In order to safely shoot these rifles, I proceeded in the following manner. The 147 grain
    FMJ bullet is removed from the NATO round and replaced with a 125 grain Sierra bullet
    which Charlie Houston Danzac* coated, prior to loading them. This coating gives the bullet
    a charcoal gray color, and is primarily used to prevent fouling in rifles, which are involved
    in matches where a mornings shooting can be in excess of a hundred rounds. This also
    reduces the friction of the bullet as it passes through the barrel of the rifle, which in turn
    translates into a higher velocity at a correspondingly lower chamber pressure.
    Next, the propellant charge of 47 grains of military spec powder was reduced by five
    grains, giving the reconstituted round a final weight of 42 grains of powder, reducing
    chamber pressure to approximately 39,000 psi.
    The commercial .308 Winchester round received the same treatment, with corresponding
    differences in the amount of reduction in the powder charge, due primarily to the
    differences in the powder itself, and the fact the bullet weight was 150 grains.
    An additional component of this project is to make certain that the spent brass from each
    rifle is kept separate from each other. The spent brass of the NATO rounds are not being
    reloaded due to the problem of their being loaded with Berdan primers. The
    commercial .308 Winchester brass, which is loaded with boxer primers, is being reloaded.
    The practice of keeping the spent brass separated is used to ameliorate the excessive
    headspace in each rifle, since the brass cases will stretch sufficiently to achieve the goal
    of tighter headspace.
    There is another component in this process, after firing each round I carefully examine
    each cartridge case for primer push back, case bulging, case splitting, or any signs of
    stress to the receiver and bolt group.
    Authors’ Note: I am not a gunsmith, nor am I an expert on Mauser rifles. I am merely a
    person with a passionate interest in military surplus weapons.
    Danzac = powdered tungsten disulfate
    Rockwell Scale = A recognized medium used in surface hardness testing.
    Adobe PDF Downloadable Version of Article

    Article written by: K.L. Cramer
    Collecting and Shooting the Military Surplus Rifle (2006) -

  3. finloq

    finloq New Member

    May 23, 2010
    Thanks for the info.
    Now for the question...when were they converted?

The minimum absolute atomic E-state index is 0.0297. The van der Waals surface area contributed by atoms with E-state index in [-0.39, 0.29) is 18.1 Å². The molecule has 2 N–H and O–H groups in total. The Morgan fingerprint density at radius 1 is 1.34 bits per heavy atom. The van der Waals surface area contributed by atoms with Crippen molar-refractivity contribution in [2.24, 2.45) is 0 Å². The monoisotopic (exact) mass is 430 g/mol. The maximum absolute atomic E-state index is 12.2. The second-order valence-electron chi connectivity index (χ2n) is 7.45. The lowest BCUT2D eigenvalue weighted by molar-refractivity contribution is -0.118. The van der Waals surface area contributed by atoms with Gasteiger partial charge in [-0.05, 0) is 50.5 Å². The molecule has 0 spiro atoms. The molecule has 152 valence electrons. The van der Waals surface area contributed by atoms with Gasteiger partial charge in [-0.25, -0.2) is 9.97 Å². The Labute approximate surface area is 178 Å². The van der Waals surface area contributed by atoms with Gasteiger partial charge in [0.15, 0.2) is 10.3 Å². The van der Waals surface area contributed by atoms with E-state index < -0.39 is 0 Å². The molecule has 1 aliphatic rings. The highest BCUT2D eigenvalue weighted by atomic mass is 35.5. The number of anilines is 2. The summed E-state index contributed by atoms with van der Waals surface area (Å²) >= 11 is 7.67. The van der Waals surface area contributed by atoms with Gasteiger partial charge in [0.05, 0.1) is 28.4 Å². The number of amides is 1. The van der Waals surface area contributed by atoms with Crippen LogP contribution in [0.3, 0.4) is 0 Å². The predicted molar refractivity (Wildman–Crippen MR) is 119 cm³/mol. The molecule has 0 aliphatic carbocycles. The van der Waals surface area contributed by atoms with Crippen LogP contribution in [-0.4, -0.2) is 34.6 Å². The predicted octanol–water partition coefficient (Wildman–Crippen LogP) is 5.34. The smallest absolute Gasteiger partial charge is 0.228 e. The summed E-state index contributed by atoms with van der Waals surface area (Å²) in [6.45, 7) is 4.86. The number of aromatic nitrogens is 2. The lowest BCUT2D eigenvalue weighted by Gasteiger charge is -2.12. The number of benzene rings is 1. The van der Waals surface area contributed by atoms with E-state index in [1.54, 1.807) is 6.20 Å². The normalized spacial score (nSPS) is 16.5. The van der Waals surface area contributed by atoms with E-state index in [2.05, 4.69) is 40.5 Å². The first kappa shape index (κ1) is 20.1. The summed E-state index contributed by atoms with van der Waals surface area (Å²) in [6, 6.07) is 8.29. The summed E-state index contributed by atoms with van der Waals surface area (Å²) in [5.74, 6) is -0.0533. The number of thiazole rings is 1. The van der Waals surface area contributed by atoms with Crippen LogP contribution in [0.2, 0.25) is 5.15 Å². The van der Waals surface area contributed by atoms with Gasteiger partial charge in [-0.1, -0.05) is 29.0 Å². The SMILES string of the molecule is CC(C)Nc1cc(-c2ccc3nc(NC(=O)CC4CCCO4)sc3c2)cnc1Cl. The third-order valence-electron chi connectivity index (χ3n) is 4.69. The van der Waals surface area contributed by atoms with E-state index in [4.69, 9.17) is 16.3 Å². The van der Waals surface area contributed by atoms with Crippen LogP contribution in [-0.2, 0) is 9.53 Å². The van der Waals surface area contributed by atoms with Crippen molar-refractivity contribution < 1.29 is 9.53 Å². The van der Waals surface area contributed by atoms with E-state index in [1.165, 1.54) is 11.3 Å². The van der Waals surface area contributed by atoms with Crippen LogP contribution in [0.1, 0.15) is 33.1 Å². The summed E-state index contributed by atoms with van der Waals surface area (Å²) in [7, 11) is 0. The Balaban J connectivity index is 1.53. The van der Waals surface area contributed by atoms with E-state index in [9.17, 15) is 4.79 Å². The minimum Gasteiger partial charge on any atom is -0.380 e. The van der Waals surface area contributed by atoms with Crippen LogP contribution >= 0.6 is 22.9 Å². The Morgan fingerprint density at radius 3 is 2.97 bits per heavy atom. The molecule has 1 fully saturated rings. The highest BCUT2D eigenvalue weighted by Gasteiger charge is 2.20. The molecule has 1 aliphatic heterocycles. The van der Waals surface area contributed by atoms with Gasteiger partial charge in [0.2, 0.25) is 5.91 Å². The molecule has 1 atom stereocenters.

The 7.62 Nato round, went into service in 1954.
    The CETME A, was produced in 1957.
    So theoretically, these were late 50's, possibly into early 60's?
    How many years were they produced?
    I have read that a production estimate for the FR7 is 6000, but I have found nothing on the more common FR8.
  4. Jim K

    Jim K New Member

    Dec 6, 2009
    Contrary to the above, the Spanish Model 1943 is a Model 1898 Mauser action, not a Model 1893, and was originally chambered for the 8x57; Spanish ammunition was loaded to about the same pressure level as German ammo. Some earlier Spanish rifles tend to be soft, but that does not mean they are going to blow up and wipe out whole counties, as some folks tend to believe. (Kuhnhausen reports tests showing that Model 98 receivers made by FN were actually softer than Spanish receivers, yet no one seems to be in a panic about Belgian receivers.)

    The Model 1943, and the FR8 made from it, are quite capable of handling 7.62 NATO (there is no such thing as a "7.65 NATO") or .308 Winchester factory loads for any reasonable amount of shooting. The FR7, on the other hand, was a converted Model 1893/1916, originally made for the 7x57; I don't recommend using it with full power 7.62 NATO or .308 Winchester.

  5. finloq

    finloq New Member

    May 23, 2010
    FR7 converted Spanish model 1916 7mm (Mauser 1893) small ring.
    FR8 converted Spanish model 1943 8mm (Mauser 1898) large ring.
    Last edited: Sep 26, 2010
  6. finloq

    finloq New Member

    May 23, 2010
    Well, with a little google-ing. I found the following FR8 serials, these are posted carbines (not mine) so to respect the owners privacy I have xxx'd out the last 3 digits:


    Note: The date would be the original manufacture date of the Modelo 1943, not the conversion date to an FR8 (which, I have been told was 1965 - ?).

    So, if they are sequential; I am thinking at least 30,000 produced. If they started at: 00001, then at least 48,000.
    Last edited: Sep 26, 2010
  7. finloq

    finloq New Member

    May 23, 2010
    Maximum PSI (From Wikipedia):

    7x57mm Mauser - 45,000
    7.92x57mm Mauser - 57,000
    7.62x51mm Nato - 60,200
    .308 Winchester - 62,000

    That is maximum pressure, I would expect averages to run less.

    8mm Mauser to 7.62 Nato = an increase in PSI of 5.5%
    8mm Mauser to .308 Winchester = an increase in PSI of 8%
    7mm Mauser to 7.62 Nato = an increase in PSI of 25%
    7mm Mauser to .308 Winchester = an increase in PSI of 27.5%
    Last edited: Sep 26, 2010
  8. Laufer

    Laufer Member

    Jul 27, 2008
    West TN.
    I read hours of info, including conversion charts about this after buying my FR8 a few weeks ago.

    A large number of quite knowledgeable gun people are not aware that there is a huge (10,000 psi) conversion factor between C.U.P. pressure and Saami psi.

    The results often equate to about 58,000 psi for NATO 7.62, and 62,000 psi for modern .commercial .308 ammo.

    The test pressures for both far exceed either pressure, by about 50%.

    They also seem unaware of the difference between the FR7 (uses the 7mm Spanish action) and the FR8 (8mm Mauser action), as mentioned by finloq or Jim K.
    Incidentally, my FR8, which is in very good-exc. condition shows once-used .308 brass in almost brand-new condition, and even the rifle failed my gun smith's Go gauge (quite common), the bolt barely moved on my .308 Field Gauge.
    Last edited: Jul 1, 2011

    BIGJOHN1 New Member

    Jan 7, 2008
    Last edited: Jan 28, 2012